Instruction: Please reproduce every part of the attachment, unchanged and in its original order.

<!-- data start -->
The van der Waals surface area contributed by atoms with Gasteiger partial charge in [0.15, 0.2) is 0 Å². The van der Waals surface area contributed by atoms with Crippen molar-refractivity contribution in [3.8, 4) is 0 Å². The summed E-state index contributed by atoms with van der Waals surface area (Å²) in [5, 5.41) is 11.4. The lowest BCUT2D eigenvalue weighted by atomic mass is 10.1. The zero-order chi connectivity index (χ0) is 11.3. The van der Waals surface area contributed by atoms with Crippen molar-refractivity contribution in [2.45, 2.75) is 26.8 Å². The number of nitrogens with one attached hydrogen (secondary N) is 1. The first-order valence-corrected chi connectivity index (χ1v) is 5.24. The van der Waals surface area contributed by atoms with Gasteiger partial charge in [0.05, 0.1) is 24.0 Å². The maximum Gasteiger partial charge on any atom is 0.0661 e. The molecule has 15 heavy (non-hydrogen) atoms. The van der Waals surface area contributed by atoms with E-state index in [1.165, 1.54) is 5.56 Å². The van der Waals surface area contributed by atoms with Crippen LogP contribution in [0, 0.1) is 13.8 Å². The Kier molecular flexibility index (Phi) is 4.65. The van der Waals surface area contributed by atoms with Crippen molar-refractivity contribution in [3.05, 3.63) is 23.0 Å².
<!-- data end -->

The van der Waals surface area contributed by atoms with Gasteiger partial charge in [0.15, 0.2) is 0 Å². The van der Waals surface area contributed by atoms with Crippen molar-refractivity contribution in [3.8, 4) is 0 Å². The summed E-state index contributed by atoms with van der Waals surface area (Å²) in [5, 5.41) is 11.4. The lowest BCUT2D eigenvalue weighted by atomic mass is 10.1. The zero-order chi connectivity index (χ0) is 11.3. The van der Waals surface area contributed by atoms with Crippen molar-refractivity contribution in [2.45, 2.75) is 26.8 Å². The number of nitrogens with one attached hydrogen (secondary N) is 1. The first-order valence-corrected chi connectivity index (χ1v) is 5.24. The van der Waals surface area contributed by atoms with Gasteiger partial charge in [0.05, 0.1) is 24.0 Å². The maximum Gasteiger partial charge on any atom is 0.0661 e. The molecule has 15 heavy (non-hydrogen) atoms. The van der Waals surface area contributed by atoms with E-state index in [1.165, 1.54) is 5.56 Å². The van der Waals surface area contributed by atoms with Crippen LogP contribution in [0, 0.1) is 13.8 Å². The Kier molecular flexibility index (Phi) is 4.65. The van der Waals surface area contributed by atoms with Crippen molar-refractivity contribution in [3.05, 3.63) is 23.0 Å².